Every year we examine the progress of high performance sled sales and try to gauge the sizzle factor of certain models.
There’s no question, in the high performance category, sizzle is a big factor when a customer walks into a dealer’s showroom. As a matter of fact, when the sales contract is being filled out and the checkbook is on the desk, it can completely cloud some buyer’s minds and convince them it’s worth it to spend extra big bucks.
Sizzle is a powerful, magnetic force in snowmobile marketing and it’s one of the reasons sleds are so brightly colored and have blinding graphics.
Probably no other industry development has influenced sizzle like turbocharged sleds. Why? On one hand there are reasons these sleds are kinda impractical.
For instance, the price tag is always pretty intimidating. Then there’s the weight factor. Snowmobilers are obsessed with weight and when you factor in a 4-stroke engine and a turbocharger and its plumbing, the whole weight-saving thing goes out the window.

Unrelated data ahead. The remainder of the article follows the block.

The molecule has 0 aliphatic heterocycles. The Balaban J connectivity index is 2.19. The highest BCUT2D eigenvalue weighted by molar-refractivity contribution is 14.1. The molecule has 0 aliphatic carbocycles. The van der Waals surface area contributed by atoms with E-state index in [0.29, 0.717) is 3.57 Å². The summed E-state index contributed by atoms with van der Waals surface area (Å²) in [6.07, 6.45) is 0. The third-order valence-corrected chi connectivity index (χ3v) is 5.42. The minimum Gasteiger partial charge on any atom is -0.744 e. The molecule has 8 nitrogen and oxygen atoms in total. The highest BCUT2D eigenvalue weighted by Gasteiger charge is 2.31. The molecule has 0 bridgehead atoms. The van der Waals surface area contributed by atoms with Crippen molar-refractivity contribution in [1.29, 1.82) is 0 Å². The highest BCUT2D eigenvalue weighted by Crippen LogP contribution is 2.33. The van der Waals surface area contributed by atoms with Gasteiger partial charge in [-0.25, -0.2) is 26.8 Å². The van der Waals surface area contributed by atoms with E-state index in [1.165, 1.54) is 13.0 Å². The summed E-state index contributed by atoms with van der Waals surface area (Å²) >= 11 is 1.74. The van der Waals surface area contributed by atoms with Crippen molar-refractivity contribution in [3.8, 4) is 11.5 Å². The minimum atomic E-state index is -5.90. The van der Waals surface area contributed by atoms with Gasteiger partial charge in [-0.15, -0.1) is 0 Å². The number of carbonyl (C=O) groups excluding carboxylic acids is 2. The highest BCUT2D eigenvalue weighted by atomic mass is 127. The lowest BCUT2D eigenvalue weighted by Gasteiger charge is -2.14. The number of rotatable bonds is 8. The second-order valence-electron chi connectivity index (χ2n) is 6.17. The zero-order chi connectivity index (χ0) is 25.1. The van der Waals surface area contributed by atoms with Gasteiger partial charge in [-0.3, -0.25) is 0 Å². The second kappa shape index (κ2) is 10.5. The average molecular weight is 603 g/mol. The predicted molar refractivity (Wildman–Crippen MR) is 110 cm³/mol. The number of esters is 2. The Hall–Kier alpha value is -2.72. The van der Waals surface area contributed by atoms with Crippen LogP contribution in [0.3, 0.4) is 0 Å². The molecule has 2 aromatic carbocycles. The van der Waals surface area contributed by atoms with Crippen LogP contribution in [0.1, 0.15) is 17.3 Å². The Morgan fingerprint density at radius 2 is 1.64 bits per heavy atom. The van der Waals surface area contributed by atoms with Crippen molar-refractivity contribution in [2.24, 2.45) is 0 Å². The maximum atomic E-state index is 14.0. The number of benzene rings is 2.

It leaves one common factor: Power. Turbocharged sleds put power into the stratosphere. Back in the day Cat was getting 110-hp out of a 600cc 4-stroke triple and then Polaris came with a 750 twin that made 140 and boosted itself for short intervals to 180.
Meanwhile, Cat had evolved its Suzuki turbo program into sleds capable of generating power mighty close to 200-hp (claimed 177). The latest Yamaha SideWinders and 9000 Series Cats are openly confessing their 180-hp claims are actually pretty much actually 200-hp.
This kind of power is what becomes totally arresting and makes potential buyers see themselves as power kings within their riding groups. Shoot, if it isn’t fast enough stock, you can just add a chip and some tweaking and drive the power up close to 300-horses!
As much as the lightness of 2-strokes is appealing, the limitless power of a turbocharged 4-stroke is simply mind-boggling. You just can’t count on getting that much power from any other engine configuration in snowmobiling!